While most honey has an MGO content of one to two milligrams per kilogram, the research team found Manuka contains 300 to 700 milligrams per kilogram. A thesis written by Dr. Elvira Mavric would finally support the theory that MGO is directly connected to an antibacterial effect.
What conclusions could be drawn from this? Let’s take a look.
The Impact of MGO on Quality
To emphasize the specific nature of the Manuka type, we have to take a look at the content and significance of MGO.
As was described above, every sort of honey contains MGO – just not in such high quantities. Thanks to Dr. Mavric’s thesis, the following statement could be made: “A higher methylglyoxal level means that the antibacterial activity is higher, too.”
However, MGO levels can vary depending on the amount of time that the product has spent in storage, increasing over time. A lot of research still remains to be done to accurately determine the relevant health outcomes and effects.
According to this post from Healthy with Honey, though MGO is in fact a potentially toxic compound, it is also found in many foods and beverages like coffee and soy sauce. Though some experts claim it is safe for consumption at any level, more research is needed to prove this, and some recommend that high-quality Manuka is safe for external use only.
Not all Manuka honeys are alike, and it’s possible to find varieties with different levels of MGO. The MGO level indicates the antibacterial quality of the product. This rating is included on products that are bottled in Germany in particular.
But there is another way for you to find out about the quality. The UMF (Unique Manuka Factor) is an exclusive figure found on the label of Manuka products bottled in New Zealand. So, if you want to make sure you’re buying the real thing, keep an eye on the label, and see whether it includes one of the protected trademarks MGO or UMF. If so, you can feel certain that you are getting the genuine product.
If you find either value on a product label, here’s a chart to explain how they compare (2, 3):
|Minimum MGO||Manuka Honey Benefit||UMF|
|30||Insignificant levels of activity||-|
|83-250||Some levels of activity, used for general well-being||5+|
|263||High levels of activity, good antibacterial properties, used in prevention and for general well-being||10+|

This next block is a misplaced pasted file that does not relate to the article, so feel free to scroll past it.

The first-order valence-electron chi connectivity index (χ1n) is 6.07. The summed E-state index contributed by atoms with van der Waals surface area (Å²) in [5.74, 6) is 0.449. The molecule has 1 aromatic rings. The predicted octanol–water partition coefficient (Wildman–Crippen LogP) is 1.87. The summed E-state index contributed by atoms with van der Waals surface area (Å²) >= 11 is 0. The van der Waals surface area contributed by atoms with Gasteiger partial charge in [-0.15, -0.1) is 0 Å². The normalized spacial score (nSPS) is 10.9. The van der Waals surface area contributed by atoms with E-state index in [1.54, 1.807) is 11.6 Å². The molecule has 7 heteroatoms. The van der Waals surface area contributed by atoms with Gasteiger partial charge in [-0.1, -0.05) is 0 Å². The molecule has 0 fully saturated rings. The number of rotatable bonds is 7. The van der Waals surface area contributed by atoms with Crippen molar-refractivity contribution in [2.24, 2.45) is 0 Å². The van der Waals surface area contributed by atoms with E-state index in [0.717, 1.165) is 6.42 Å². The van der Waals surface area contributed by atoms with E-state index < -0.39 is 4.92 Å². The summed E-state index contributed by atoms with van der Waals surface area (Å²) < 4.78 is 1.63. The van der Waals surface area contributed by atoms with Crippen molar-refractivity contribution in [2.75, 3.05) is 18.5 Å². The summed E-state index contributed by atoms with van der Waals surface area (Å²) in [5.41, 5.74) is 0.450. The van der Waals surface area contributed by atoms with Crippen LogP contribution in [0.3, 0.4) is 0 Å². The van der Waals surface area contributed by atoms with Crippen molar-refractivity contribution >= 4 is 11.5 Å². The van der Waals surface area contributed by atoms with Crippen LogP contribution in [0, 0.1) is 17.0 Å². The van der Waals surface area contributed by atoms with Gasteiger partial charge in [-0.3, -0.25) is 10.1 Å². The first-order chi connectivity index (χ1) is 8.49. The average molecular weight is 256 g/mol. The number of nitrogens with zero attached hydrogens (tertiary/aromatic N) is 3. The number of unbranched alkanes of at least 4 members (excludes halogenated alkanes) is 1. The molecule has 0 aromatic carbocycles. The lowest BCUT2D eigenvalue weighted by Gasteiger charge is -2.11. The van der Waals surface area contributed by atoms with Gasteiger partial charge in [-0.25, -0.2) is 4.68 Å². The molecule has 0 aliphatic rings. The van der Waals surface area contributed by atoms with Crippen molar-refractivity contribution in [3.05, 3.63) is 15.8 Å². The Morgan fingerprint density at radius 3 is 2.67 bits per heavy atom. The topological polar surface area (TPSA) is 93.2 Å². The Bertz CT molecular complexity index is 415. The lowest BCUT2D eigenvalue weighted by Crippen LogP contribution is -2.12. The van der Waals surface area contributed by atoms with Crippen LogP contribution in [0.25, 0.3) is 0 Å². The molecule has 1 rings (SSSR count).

|354-400||High levels of activity, good antibacterial properties, used in prevention and for general well-being, used for digestive healing and treating other ailments||12+|
|514-550||High levels of activity, good antibacterial properties, used in prevention and for general well-being, used for digestive healing and treating other ailments||15+|
|692||High levels of activity, good antibacterial properties, used in prevention and for general well-being, used for digestive healing and treating other ailments||18+|
|829||Superior levels of activity, very good antibacterial properties, used in topical applications||20+|
Possible Applications for Manuka
Of course, you don’t need to use the honey for its healing powers exclusively.
As this particular type is not as heat-sensitive as most of the others, it is the best choice to add to a mug of hot milk or tea, to enjoy the soothing warmth.
Nevertheless, its antiviral and antibiotic qualities indicate that it may be a great natural remedy to have on hand to soothe colds, coughs, or sore throats.
The easiest way to benefit from these potential healing properties when suffering from problems with one’s gums or oral cavity, coughs and sneezes, or sore throats, is to take a teaspoon of the sweet stuff and melt it in your mouth as slowly as possible. This should be done at least three times a day.
Manuka Health MGO – 100% Pure New Zealand Honey available on Amazon
And, for sure, don’t forget about all the fabulous things you would use regular types for – it’s great for those applications too! Might I suggest keeping it simple like Winnie the Pooh, and enjoy a paw of honey right from the jar?
Honey is a more varied product that one might think. Lots of different sorts can be found, all of which provide different flavors. Also, the consistency is not all alike, but depends instead on the sort of nectar that was used to produce it, as well as the methods used in processing.
If you store it correctly, you will be able to enjoy it for a long time and prepare amazing sweet and savory dishes. Or you may make use of the potentially beneficial qualities of New Zealand’s specialty honey as a natural remedy.
Were you already familiar with manuka? Or aren’t you a fan of the sweet and sticky syrup at all? Share your experiences, thoughts, and comments below!
For Further Reading
1. Biesalski, Hans Konrad, Stephan C. Bischoff, and Christoph Puchstein.”Ernährungsmedizin: Nach dem Curriculum Ernährungsmedizin der Bundesärztekammer.” 4th edition, 2010, page 72.
2. “MGO Manuka Honey.”http://www.manukaonline.com/mgo-Manuka-Honey-benefits.html
3. Grey, Paul. “Manuka Honey MGO and UMF Ratings Compared.” 29 May 2014.https://export-x.com/2014/05/29/manuka-honey-mgo-umf-ratings-compared/